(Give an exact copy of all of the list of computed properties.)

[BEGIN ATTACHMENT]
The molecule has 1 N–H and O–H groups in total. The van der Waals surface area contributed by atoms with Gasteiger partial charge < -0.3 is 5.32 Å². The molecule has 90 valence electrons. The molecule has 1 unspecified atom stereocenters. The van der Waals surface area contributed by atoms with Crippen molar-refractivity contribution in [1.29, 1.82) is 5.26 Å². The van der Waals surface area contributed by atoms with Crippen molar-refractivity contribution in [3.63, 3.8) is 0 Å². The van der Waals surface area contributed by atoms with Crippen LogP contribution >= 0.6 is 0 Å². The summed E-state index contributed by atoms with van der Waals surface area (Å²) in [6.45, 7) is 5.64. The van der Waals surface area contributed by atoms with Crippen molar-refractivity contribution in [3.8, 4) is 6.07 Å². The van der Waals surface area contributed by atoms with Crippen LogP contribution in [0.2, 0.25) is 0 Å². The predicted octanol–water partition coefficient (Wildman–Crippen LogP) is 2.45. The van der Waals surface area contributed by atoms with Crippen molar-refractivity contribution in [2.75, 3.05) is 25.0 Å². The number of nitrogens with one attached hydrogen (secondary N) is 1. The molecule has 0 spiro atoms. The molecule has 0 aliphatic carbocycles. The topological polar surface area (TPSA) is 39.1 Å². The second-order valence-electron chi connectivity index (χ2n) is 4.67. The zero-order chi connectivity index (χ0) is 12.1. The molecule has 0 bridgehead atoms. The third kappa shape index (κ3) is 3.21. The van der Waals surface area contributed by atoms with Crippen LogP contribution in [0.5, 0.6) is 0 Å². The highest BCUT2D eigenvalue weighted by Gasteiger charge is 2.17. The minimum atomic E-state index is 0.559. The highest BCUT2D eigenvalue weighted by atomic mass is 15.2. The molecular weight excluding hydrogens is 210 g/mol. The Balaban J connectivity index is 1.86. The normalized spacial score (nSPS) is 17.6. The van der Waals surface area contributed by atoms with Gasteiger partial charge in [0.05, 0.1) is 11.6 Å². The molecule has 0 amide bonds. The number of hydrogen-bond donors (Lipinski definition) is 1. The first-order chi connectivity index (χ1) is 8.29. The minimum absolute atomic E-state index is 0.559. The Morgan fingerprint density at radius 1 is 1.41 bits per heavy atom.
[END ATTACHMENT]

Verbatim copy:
The molecule has 1 N–H and O–H groups in total. The van der Waals surface area contributed by atoms with Gasteiger partial charge < -0.3 is 5.32 Å². The molecule has 90 valence electrons. The molecule has 1 unspecified atom stereocenters. The van der Waals surface area contributed by atoms with Crippen molar-refractivity contribution in [1.29, 1.82) is 5.26 Å². The van der Waals surface area contributed by atoms with Crippen molar-refractivity contribution in [3.63, 3.8) is 0 Å². The van der Waals surface area contributed by atoms with Crippen LogP contribution >= 0.6 is 0 Å². The summed E-state index contributed by atoms with van der Waals surface area (Å²) in [6.45, 7) is 5.64. The van der Waals surface area contributed by atoms with Crippen molar-refractivity contribution in [3.8, 4) is 6.07 Å². The van der Waals surface area contributed by atoms with Crippen LogP contribution in [0.2, 0.25) is 0 Å². The predicted octanol–water partition coefficient (Wildman–Crippen LogP) is 2.45. The van der Waals surface area contributed by atoms with Crippen molar-refractivity contribution in [2.75, 3.05) is 25.0 Å². The number of nitrogens with one attached hydrogen (secondary N) is 1. The molecule has 0 spiro atoms. The molecule has 0 aliphatic carbocycles. The topological polar surface area (TPSA) is 39.1 Å². The second-order valence-electron chi connectivity index (χ2n) is 4.67. The zero-order chi connectivity index (χ0) is 12.1. The molecule has 0 bridgehead atoms. The third kappa shape index (κ3) is 3.21. The van der Waals surface area contributed by atoms with Crippen LogP contribution in [0.5, 0.6) is 0 Å². The highest BCUT2D eigenvalue weighted by Gasteiger charge is 2.17. The minimum atomic E-state index is 0.559. The highest BCUT2D eigenvalue weighted by atomic mass is 15.2. The molecular weight excluding hydrogens is 210 g/mol. The Balaban J connectivity index is 1.86. The normalized spacial score (nSPS) is 17.6. The van der Waals surface area contributed by atoms with Gasteiger partial charge in [0.05, 0.1) is 11.6 Å². The molecule has 0 amide bonds. The number of hydrogen-bond donors (Lipinski definition) is 1. The first-order chi connectivity index (χ1) is 8.29. The minimum absolute atomic E-state index is 0.559. The Morgan fingerprint density at radius 1 is 1.41 bits per heavy atom.